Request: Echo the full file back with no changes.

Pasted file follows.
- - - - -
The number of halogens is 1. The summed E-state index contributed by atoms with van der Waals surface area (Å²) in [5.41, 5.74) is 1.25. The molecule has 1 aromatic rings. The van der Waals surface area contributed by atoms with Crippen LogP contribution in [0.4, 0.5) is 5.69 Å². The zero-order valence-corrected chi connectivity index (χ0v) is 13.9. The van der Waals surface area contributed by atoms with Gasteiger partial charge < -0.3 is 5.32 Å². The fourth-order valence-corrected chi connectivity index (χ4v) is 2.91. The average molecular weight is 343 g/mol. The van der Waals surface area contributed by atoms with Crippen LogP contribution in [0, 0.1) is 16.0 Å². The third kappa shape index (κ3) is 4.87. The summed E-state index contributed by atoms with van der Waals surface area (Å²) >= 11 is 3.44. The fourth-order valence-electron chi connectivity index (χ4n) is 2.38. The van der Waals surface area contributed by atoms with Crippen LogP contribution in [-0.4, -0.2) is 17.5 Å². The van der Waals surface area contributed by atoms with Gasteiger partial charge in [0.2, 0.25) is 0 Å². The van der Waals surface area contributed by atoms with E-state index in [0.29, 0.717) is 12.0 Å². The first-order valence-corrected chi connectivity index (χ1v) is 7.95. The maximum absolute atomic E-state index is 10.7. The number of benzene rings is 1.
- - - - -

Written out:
The number of halogens is 1. The summed E-state index contributed by atoms with van der Waals surface area (Å²) in [5.41, 5.74) is 1.25. The molecule has 1 aromatic rings. The van der Waals surface area contributed by atoms with Crippen LogP contribution in [0.4, 0.5) is 5.69 Å². The zero-order valence-corrected chi connectivity index (χ0v) is 13.9. The van der Waals surface area contributed by atoms with Gasteiger partial charge < -0.3 is 5.32 Å². The fourth-order valence-corrected chi connectivity index (χ4v) is 2.91. The average molecular weight is 343 g/mol. The van der Waals surface area contributed by atoms with Crippen LogP contribution in [0, 0.1) is 16.0 Å². The third kappa shape index (κ3) is 4.87. The summed E-state index contributed by atoms with van der Waals surface area (Å²) >= 11 is 3.44. The fourth-order valence-electron chi connectivity index (χ4n) is 2.38. The van der Waals surface area contributed by atoms with Crippen LogP contribution in [-0.4, -0.2) is 17.5 Å². The van der Waals surface area contributed by atoms with Gasteiger partial charge in [0.2, 0.25) is 0 Å². The van der Waals surface area contributed by atoms with E-state index in [0.29, 0.717) is 12.0 Å². The first-order valence-corrected chi connectivity index (χ1v) is 7.95. The maximum absolute atomic E-state index is 10.7. The number of benzene rings is 1.